Home | Courses | Talks | YouTube | EmacsCast | Bookshelf | Twitter | RSS
Picking a university was one of the main tasks in the last year of high school. That and exams. I wasn't sure what to study and which place to pick. I had no idea how one can make these choices. There weren't too many resources available at the time. So, a lot of us relied on promotional info provided by universities themselves.
The one I ended up in was called SDU. Its official description says: “SDU is a secular higher educational institution located in Kaskelen, near Almaty.”
It was the only university that actually claimed to be secular. That's good, right? I had no interest in studying at a religious institution. Secular is good.
Turned out, it wasn't very secular. No, we didn't study Holy Texts. Officially, nothing religious was going on. But the Islamic values did indeed feel affecting the policies and decisions everywhere. The dormitories for males and females were separate buildings in different neighborhoods. I had actually never seen the women's dormitory, nor had any male student around. The girls just went to a mysterious place every evening. A large proportion of students held a religious fast (Ramadan). Several instructors gave bonuses to fasting students. So I had to work harder to get the same grade because I was being secular at a secular university.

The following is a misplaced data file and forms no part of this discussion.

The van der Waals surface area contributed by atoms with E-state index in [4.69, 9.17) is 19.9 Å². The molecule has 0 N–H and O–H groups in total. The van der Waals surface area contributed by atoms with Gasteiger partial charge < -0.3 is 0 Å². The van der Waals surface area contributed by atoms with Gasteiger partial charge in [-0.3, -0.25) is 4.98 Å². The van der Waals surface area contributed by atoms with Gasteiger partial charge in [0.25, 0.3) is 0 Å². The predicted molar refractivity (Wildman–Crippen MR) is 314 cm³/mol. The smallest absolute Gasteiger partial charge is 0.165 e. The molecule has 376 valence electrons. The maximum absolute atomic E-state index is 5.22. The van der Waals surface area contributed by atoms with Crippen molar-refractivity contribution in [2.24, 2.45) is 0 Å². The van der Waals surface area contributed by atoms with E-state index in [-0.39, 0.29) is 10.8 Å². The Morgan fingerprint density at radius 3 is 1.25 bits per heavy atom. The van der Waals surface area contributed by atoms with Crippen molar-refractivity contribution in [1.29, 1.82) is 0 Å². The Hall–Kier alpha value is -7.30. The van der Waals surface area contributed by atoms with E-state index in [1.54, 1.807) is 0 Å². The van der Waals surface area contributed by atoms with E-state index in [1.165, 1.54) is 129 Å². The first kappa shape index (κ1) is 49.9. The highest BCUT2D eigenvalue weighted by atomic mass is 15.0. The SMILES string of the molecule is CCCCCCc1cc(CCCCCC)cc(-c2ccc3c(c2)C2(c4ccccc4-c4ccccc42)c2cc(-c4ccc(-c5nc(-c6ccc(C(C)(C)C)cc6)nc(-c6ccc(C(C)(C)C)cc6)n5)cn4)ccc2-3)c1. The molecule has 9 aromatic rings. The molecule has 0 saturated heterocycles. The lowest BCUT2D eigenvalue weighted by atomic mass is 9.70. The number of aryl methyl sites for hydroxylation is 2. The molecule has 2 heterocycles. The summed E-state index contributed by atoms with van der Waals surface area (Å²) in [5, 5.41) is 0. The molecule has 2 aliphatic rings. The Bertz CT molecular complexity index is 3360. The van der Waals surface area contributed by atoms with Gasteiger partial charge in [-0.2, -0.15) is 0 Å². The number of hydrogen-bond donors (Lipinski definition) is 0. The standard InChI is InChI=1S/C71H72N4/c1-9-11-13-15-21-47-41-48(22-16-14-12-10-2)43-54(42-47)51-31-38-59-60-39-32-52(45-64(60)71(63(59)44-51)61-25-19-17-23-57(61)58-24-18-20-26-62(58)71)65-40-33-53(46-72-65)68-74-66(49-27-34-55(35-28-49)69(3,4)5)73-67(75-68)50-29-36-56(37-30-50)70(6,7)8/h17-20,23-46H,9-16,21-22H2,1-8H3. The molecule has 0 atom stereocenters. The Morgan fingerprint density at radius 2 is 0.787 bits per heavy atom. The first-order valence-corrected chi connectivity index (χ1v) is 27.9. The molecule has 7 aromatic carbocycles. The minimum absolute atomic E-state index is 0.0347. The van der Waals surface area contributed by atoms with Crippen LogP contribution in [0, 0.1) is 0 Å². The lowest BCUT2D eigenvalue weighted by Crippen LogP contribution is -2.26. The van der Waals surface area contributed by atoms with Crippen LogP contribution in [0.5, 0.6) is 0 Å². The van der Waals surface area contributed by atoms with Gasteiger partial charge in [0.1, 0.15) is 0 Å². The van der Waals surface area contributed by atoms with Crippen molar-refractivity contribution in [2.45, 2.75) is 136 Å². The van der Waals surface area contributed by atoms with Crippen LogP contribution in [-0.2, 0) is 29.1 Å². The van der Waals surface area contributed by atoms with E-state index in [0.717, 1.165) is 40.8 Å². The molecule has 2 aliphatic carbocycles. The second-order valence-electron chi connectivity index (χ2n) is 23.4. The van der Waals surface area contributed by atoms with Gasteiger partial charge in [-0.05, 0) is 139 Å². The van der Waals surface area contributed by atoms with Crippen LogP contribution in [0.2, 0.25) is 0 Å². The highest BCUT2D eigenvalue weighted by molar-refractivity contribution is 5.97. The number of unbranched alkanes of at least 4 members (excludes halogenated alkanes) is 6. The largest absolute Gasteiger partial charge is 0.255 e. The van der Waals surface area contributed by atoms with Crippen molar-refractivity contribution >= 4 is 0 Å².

I dropped out after 4 months. Thank God.
Later, I started to notice this pattern. Often, people, communities, companies and even countries seem to blindly put positive descriptions out. As if they wanted others to notice.
It becomes very clear in case of countries. Here are some famous authoritarian regimes:
So I learned to be wary of self described benefits. It's kind of obvious and silly once you think about it.
Yours truly, not passive aggressive at all, Rakhim.